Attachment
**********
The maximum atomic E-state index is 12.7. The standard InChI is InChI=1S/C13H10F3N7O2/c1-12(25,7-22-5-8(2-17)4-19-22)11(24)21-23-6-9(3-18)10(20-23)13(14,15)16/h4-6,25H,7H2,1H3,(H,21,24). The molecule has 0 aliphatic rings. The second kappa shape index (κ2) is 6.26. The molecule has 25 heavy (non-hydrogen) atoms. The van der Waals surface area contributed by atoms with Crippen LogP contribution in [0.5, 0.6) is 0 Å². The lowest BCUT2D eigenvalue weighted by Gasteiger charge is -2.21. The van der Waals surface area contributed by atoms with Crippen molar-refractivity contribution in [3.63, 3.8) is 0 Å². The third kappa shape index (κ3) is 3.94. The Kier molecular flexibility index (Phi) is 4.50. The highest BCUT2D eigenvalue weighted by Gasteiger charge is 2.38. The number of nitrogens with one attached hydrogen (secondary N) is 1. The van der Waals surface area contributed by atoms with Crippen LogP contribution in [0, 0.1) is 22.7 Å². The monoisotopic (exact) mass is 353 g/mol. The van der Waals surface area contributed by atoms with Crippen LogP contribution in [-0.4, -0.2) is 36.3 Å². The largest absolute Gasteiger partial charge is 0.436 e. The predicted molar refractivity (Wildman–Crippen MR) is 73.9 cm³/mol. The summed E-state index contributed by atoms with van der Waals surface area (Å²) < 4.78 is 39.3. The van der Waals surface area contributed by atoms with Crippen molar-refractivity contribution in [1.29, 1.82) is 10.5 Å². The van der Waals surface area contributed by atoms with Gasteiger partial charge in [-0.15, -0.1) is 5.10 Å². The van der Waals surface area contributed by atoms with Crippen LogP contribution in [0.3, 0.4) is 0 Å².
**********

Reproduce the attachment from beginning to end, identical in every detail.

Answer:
The maximum atomic E-state index is 12.7. The standard InChI is InChI=1S/C13H10F3N7O2/c1-12(25,7-22-5-8(2-17)4-19-22)11(24)21-23-6-9(3-18)10(20-23)13(14,15)16/h4-6,25H,7H2,1H3,(H,21,24). The molecule has 0 aliphatic rings. The second kappa shape index (κ2) is 6.26. The molecule has 25 heavy (non-hydrogen) atoms. The van der Waals surface area contributed by atoms with Crippen LogP contribution in [0.5, 0.6) is 0 Å². The lowest BCUT2D eigenvalue weighted by Gasteiger charge is -2.21. The van der Waals surface area contributed by atoms with Crippen molar-refractivity contribution in [3.63, 3.8) is 0 Å². The third kappa shape index (κ3) is 3.94. The Kier molecular flexibility index (Phi) is 4.50. The highest BCUT2D eigenvalue weighted by Gasteiger charge is 2.38. The number of nitrogens with one attached hydrogen (secondary N) is 1. The van der Waals surface area contributed by atoms with Crippen LogP contribution in [0, 0.1) is 22.7 Å². The monoisotopic (exact) mass is 353 g/mol. The van der Waals surface area contributed by atoms with Crippen LogP contribution in [-0.4, -0.2) is 36.3 Å². The largest absolute Gasteiger partial charge is 0.436 e. The predicted molar refractivity (Wildman–Crippen MR) is 73.9 cm³/mol. The summed E-state index contributed by atoms with van der Waals surface area (Å²) < 4.78 is 39.3. The van der Waals surface area contributed by atoms with Crippen molar-refractivity contribution in [1.29, 1.82) is 10.5 Å². The van der Waals surface area contributed by atoms with Gasteiger partial charge in [-0.15, -0.1) is 5.10 Å². The van der Waals surface area contributed by atoms with Crippen LogP contribution in [0.3, 0.4) is 0 Å².